Reimagining Education

Just the Facts: Charter school admission

(This is the fourth in a series of posts clearing up misconceptions that opponents of school choice are spreading in the capitol and across the state.)

The facts are clear when it comes to charter school enrollment. Charter schools are public schools that are open to ANY student who lives in the school’s attendance zone.

That means that charter schools, unlike some public magnet schools, cannot pick and choose the makeup of their student body in any way.

If you are a student with special needs and apply to a charter school, then the school has to accept you if they have open seats and they must provide you with all the services mandated by federal regulations.

If you are a low income student experiencing increased mobility and apply to a charter school then the school has to accept if they have open seats.

If you are a student who has fallen behind and do not have a stellar academic record and apply to a charter school then the school has to accept you if they have open seats.

If you are English Language Learner (ELL) student and apply to a charter school they have to accept you if they have open seats.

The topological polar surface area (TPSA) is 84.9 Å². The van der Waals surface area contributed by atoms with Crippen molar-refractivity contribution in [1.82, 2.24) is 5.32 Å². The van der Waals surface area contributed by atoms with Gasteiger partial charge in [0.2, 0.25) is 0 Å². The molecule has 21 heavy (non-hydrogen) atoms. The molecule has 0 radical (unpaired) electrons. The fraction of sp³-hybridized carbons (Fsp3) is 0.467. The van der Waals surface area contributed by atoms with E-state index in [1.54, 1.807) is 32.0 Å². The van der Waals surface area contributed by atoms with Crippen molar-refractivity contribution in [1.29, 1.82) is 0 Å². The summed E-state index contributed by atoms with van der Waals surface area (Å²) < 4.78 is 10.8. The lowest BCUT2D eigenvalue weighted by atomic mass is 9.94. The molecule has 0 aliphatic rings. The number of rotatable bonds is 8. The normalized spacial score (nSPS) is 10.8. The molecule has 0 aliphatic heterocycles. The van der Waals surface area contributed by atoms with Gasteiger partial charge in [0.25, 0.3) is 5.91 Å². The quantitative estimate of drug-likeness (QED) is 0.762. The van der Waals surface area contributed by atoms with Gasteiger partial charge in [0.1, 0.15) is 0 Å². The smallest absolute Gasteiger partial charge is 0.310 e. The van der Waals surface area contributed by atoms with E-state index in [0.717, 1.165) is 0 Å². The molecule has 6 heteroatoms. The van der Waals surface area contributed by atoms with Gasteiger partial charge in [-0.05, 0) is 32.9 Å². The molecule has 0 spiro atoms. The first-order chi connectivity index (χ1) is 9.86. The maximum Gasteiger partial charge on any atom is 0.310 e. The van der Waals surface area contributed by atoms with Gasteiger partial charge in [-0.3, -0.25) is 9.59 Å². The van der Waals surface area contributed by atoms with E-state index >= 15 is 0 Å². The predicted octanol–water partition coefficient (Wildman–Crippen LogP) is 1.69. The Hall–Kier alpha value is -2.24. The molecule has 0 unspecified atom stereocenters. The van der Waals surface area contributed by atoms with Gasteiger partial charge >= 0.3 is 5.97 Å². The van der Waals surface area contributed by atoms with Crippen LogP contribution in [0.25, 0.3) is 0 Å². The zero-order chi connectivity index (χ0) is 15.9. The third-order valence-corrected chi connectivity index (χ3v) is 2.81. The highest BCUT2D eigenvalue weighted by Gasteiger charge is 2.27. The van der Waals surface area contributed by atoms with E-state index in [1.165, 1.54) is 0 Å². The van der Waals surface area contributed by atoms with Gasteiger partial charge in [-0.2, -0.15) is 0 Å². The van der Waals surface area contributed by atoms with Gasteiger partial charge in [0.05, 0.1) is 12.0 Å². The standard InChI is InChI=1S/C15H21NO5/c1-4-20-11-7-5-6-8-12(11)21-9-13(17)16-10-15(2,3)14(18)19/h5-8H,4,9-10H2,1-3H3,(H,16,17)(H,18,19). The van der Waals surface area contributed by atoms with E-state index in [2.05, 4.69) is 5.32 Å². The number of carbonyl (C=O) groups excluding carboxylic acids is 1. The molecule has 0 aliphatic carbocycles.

See a pattern?

Public charter schools in Missouri must accept any student in their district that applies if the school has open seats.

In fact, in 2017, 12 percent of students in St. Louis charter schools and 9 percent of students in Kansas City charter schools were students with special needs. Twenty percent of students in Kansas City charter schools were ELL students and nine percent of students in St. Louis charter schools were ELL students in 2017.

What happens when too many students apply?

Frequently, a charter school has more applicants than they have seats for, and when that happens state law lays out a clear process for students to be accepted in an equitable way.

Schools can give some preference for students who live a geographical area around a school as long as it does not isolate the school racially or socioeconomically. Schools can also give enrollment preference to siblings of currently enrolled students and children of school employees.

When faced with too many applicants after these preferences have been taken into account, a charter school then chooses applicants through a lottery system which guarantees equal access to the school for all children.

This process is called a lottery and results in final enrollment offers being selected through a verified random process.

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